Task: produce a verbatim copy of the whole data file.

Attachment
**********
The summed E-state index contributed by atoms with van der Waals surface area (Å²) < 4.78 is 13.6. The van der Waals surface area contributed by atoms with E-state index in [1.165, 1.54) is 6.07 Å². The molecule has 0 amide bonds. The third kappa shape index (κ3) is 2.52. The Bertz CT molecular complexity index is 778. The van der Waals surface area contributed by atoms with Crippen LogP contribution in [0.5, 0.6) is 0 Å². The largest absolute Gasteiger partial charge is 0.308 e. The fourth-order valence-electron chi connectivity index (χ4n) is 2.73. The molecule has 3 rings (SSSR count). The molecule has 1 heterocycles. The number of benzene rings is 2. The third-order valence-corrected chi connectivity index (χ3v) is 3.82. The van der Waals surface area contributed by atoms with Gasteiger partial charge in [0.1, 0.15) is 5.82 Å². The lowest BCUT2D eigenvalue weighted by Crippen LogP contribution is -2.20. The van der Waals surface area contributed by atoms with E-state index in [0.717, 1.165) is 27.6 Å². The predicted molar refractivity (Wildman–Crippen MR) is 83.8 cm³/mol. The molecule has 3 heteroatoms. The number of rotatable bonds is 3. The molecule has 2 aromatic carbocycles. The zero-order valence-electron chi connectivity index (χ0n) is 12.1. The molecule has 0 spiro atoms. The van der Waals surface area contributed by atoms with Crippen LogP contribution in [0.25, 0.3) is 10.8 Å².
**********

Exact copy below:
The summed E-state index contributed by atoms with van der Waals surface area (Å²) < 4.78 is 13.6. The van der Waals surface area contributed by atoms with E-state index in [1.165, 1.54) is 6.07 Å². The molecule has 0 amide bonds. The third kappa shape index (κ3) is 2.52. The Bertz CT molecular complexity index is 778. The van der Waals surface area contributed by atoms with Crippen LogP contribution in [0.5, 0.6) is 0 Å². The largest absolute Gasteiger partial charge is 0.308 e. The fourth-order valence-electron chi connectivity index (χ4n) is 2.73. The molecule has 3 rings (SSSR count). The molecule has 1 heterocycles. The number of benzene rings is 2. The third-order valence-corrected chi connectivity index (χ3v) is 3.82. The van der Waals surface area contributed by atoms with Gasteiger partial charge in [0.1, 0.15) is 5.82 Å². The lowest BCUT2D eigenvalue weighted by Crippen LogP contribution is -2.20. The van der Waals surface area contributed by atoms with E-state index in [0.717, 1.165) is 27.6 Å². The predicted molar refractivity (Wildman–Crippen MR) is 83.8 cm³/mol. The molecule has 3 heteroatoms. The number of rotatable bonds is 3. The molecule has 2 aromatic carbocycles. The zero-order valence-electron chi connectivity index (χ0n) is 12.1. The molecule has 0 spiro atoms. The van der Waals surface area contributed by atoms with Crippen LogP contribution in [0.25, 0.3) is 10.8 Å².